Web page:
I have been reading a lot in recent blogs and questions that refer to problems with bladder and bowels. I therefore thought I would write about this issue as a blog, since it is something that affects all of us with AMN.
The first thing to say is that continence affects most people with a neurological disorder, whatever it is. Patients with Multiple Sclerosis or Parkinson's are people who come with continence problems just like ours. So we are not alone.
Continence - or the lack of it - is a subject that patients fairly naturally don't want to talk about a lot. It's OK if "getting caught short" is the kind of joke that might feature in stand-up comedy routines, but we know that the real thing is no joke. And managing the the problem is something we all develop routines about.
With me, I know not to be far from a toilet first thing in the morning after eating breakfast. The Saturday morning shop which Sheina and I do quite early is an example. I don't eat anything before I go out, just to be on the safe side, so I could eat a horse by the time we get back home.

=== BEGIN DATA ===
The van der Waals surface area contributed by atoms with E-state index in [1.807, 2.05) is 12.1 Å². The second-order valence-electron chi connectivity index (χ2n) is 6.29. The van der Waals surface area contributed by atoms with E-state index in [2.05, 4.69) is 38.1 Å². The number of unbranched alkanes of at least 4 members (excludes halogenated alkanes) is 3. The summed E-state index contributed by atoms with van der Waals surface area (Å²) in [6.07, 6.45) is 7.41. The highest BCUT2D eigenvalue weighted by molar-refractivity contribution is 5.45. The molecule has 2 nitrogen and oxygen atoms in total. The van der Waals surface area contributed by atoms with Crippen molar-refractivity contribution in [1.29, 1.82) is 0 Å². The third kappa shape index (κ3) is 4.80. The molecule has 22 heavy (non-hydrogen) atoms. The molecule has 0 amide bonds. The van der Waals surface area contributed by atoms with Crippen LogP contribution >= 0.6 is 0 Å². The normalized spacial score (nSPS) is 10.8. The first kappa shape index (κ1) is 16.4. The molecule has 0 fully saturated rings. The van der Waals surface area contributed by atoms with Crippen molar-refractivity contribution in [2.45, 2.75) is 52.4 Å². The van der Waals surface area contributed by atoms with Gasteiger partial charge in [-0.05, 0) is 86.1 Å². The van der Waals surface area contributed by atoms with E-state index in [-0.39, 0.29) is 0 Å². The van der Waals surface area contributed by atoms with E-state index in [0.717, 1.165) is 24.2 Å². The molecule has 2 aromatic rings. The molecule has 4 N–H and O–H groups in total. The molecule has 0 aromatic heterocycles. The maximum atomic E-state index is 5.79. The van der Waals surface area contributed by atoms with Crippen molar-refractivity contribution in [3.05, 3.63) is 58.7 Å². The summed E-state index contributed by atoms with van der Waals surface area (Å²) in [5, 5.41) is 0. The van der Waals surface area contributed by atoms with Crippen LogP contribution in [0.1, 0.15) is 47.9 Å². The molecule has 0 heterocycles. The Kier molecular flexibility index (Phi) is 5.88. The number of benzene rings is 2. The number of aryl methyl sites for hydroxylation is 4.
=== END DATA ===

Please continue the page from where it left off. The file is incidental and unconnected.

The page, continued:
What I have realised is that the issue of managing continence seems to be something that has received insufficient attention from the medical community and the medical technology specialists.
It's also an issue that we as patients need to speak up about a lot more. So I was particularly pleased when a newspaper columnist that I read each week brought the topic to a national readership. The writer I refer to is Melanie Reid, a columnist for the Times. Two years ago, in April 2010, Melanie, who was a keen horsewoman, suffered a dreadful riding accident. It left her, in her own words, going "in the space of 15 minutes [..] from someone whom I considered to be a fairly high-achieving mistress of her universe to what looks like a tetraplegic".
In the face of such a terrible event, Melanie has managed to keep writing a highly engaging weekly column. The column has become her story of how she has dealt with, and continues to cope with what had happened. In one of her columns she railed against the lack of medical progress in dealing with urinary and bowel incontinence, which, for her, has suddenly become a major issue.
Anyway, I thought I would mention Melanie as a way of getting a little into the continence discussion. Her columns have become a must-read for me each week, as her courage and lack of self-pity in the face of such an awful shift in her life circumstances is truly inspiring. I hope you find them so as well. I plan to post a few for you to read, and next time I write I will use the article she wrote about bladder and bowel issues. Meanwhile, here is a link to the very first piece she wrote immediately after the accident. Note that this downloads a Word document when you click. Let me know if you have any difficulties opening it.
All the best